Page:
“A lot of our teaching is on the application of knowledge,” she adds, emphasizing that teachers, almost all of them with masters degrees, are expected to “teach like a champion.” While they inculcate in their students a culture of excellence, they also teach that “failure is part of the learning process.” Hence, early on, students develop a mature attitude to mistakes and learning from them, said to be an important part of achieving success.

Apparently, the Mano Amiga education is paying off, with the kind of students the school has produced – “enthusiastic,” “motivated,” “hard-working,” and “engaged,” according to staff. School retention is very high at 95 per cent, meaning students stay in school, except for a few, whose families have to move to another place of residence.

A brief visit to one of the Grade 2 classrooms revealed bright-eyed students who eagerly greeted this writer upon introduction. Looking more like well-groomed kids in their neat uniforms in an exclusive private school, rather than poor kids living in shanties, it was difficult for this writer to think that some of them were from the row of slum dwellings seen by the road side. If the look on their faces and the cheerfulness in their voices were any indication at all, they were certainly a vibrant bunch, animated, active and enthusiastic, rather than listless and bored students on that hot afternoon.

Mano Amiga supporters and volunteers are proud with what the school has accomplished in terms of developing students with far excellent educational skills than their counterparts in the public school and even in some private school systems. “A Grade One student in Mano Amiga was able to tutor a Grade 5 student in a public school,” says Eric Lacanlale, a retired UNDP executive and one of the avid supporters of the school. That is the kind of high-level education that the school produces, he says.

However, the school is faced with one big problem: although it now has land not far from its present location, thanks to generous donors, Mano Amiga still lacks enough resources to build a structure that can properly house its students and staff, and allow it to accommodate higher grades, and more students on the waiting list. At present, the modest school building is located in a Habitat for Humanity compound, where classrooms can accommodate students only up to Grade 5.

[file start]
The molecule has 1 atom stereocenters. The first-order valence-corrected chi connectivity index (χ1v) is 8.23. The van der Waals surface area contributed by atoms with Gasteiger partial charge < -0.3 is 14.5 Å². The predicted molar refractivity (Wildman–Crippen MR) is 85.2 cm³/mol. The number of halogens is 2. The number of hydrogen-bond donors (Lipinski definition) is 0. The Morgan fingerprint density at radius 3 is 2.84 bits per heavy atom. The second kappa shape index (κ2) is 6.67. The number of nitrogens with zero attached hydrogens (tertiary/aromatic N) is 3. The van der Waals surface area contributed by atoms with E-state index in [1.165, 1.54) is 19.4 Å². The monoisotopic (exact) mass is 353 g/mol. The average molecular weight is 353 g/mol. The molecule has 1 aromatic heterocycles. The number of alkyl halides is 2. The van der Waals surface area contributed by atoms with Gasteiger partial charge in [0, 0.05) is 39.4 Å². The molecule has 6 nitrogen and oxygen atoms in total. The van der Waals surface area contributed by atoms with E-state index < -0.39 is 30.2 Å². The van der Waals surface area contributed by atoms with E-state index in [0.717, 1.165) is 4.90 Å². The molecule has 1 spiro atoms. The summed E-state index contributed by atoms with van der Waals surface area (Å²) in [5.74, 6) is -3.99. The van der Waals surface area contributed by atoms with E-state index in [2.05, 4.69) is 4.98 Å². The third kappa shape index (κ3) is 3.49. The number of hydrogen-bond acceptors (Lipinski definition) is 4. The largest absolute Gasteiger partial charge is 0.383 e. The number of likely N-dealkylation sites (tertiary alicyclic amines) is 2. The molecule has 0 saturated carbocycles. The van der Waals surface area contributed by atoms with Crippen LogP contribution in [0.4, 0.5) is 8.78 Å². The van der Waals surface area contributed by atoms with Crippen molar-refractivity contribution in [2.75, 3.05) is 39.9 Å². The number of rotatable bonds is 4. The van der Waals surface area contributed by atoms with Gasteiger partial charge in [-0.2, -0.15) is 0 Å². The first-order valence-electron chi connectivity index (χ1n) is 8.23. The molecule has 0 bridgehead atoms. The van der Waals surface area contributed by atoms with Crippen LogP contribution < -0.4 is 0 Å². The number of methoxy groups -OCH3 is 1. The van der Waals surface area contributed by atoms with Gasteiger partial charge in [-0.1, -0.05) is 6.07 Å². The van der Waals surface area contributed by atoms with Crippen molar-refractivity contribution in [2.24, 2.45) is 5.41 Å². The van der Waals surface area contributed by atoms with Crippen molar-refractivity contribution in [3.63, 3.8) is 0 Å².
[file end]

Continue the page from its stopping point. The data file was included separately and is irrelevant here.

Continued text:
“Right now we only have 110 students because we are doing shifts in three classrooms. We’ve been turning down applicants because we have no space for them in the campus.

“When we build the new campus, the objective is for us to accommodate at least 800 students. Currently, we have reached 75% of our fundraising target through generous donations of donors namely: Western Union foundation, Metropacific investments Inc and UNILAB Foundation. Our goal is to move in to our new campus by August 2016,” Pinugu said.

For now, “we need funds from donors, and people who can connect us to those who would like to invest in our kind our education,” she said. “Eventually, the goal is to become a self-sustaining enterprise, that everyone, including donors and supporters can be proud of,” she added.

For this reason, avid Mano Amiga supporters like Lacanlale and his family, are doing their best to connect the school to resources that would eventually support this goal, and allow the school to continue its overall mission of not only helping students thrive, but also empowering parents and families to uplift their lives, one poor community at a time.